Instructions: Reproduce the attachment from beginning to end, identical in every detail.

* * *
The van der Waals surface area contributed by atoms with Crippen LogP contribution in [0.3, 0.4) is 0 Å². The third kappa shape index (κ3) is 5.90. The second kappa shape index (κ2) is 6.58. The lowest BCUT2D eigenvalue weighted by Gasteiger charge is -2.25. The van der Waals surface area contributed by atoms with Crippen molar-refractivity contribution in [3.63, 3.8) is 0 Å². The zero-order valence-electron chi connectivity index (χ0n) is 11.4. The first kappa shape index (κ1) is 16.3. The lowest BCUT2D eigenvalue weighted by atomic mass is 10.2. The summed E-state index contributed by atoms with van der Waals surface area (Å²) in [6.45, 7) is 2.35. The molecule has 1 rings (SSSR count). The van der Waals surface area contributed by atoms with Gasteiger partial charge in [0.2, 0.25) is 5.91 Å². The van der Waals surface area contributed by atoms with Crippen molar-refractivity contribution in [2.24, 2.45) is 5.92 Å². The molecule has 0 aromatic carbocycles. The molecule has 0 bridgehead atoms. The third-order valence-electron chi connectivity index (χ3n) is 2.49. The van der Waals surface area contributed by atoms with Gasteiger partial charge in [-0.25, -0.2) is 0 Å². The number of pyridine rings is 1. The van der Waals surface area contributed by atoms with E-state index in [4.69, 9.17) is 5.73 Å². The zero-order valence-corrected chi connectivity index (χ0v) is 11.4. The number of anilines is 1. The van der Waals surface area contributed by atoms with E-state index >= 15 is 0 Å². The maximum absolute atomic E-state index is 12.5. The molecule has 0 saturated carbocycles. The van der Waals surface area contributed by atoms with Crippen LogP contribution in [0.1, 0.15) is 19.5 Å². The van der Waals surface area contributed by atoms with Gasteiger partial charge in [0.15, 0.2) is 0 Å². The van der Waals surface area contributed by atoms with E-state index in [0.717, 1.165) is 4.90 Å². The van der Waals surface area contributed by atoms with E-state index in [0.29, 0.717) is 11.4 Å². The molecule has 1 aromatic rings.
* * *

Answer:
The van der Waals surface area contributed by atoms with Crippen LogP contribution in [0.3, 0.4) is 0 Å². The third kappa shape index (κ3) is 5.90. The second kappa shape index (κ2) is 6.58. The lowest BCUT2D eigenvalue weighted by Gasteiger charge is -2.25. The van der Waals surface area contributed by atoms with Crippen molar-refractivity contribution in [3.63, 3.8) is 0 Å². The zero-order valence-electron chi connectivity index (χ0n) is 11.4. The first kappa shape index (κ1) is 16.3. The lowest BCUT2D eigenvalue weighted by atomic mass is 10.2. The summed E-state index contributed by atoms with van der Waals surface area (Å²) in [6.45, 7) is 2.35. The molecule has 1 rings (SSSR count). The van der Waals surface area contributed by atoms with Gasteiger partial charge in [0.2, 0.25) is 5.91 Å². The van der Waals surface area contributed by atoms with Crippen molar-refractivity contribution in [2.24, 2.45) is 5.92 Å². The molecule has 0 aromatic carbocycles. The molecule has 0 bridgehead atoms. The third-order valence-electron chi connectivity index (χ3n) is 2.49. The van der Waals surface area contributed by atoms with Gasteiger partial charge in [-0.25, -0.2) is 0 Å². The number of pyridine rings is 1. The van der Waals surface area contributed by atoms with E-state index in [4.69, 9.17) is 5.73 Å². The zero-order valence-corrected chi connectivity index (χ0v) is 11.4. The number of anilines is 1. The van der Waals surface area contributed by atoms with E-state index >= 15 is 0 Å². The maximum absolute atomic E-state index is 12.5. The molecule has 0 saturated carbocycles. The van der Waals surface area contributed by atoms with Crippen LogP contribution in [0.1, 0.15) is 19.5 Å². The van der Waals surface area contributed by atoms with Gasteiger partial charge in [0.15, 0.2) is 0 Å². The van der Waals surface area contributed by atoms with E-state index in [0.717, 1.165) is 4.90 Å². The van der Waals surface area contributed by atoms with E-state index in [0.29, 0.717) is 11.4 Å². The molecule has 1 aromatic rings.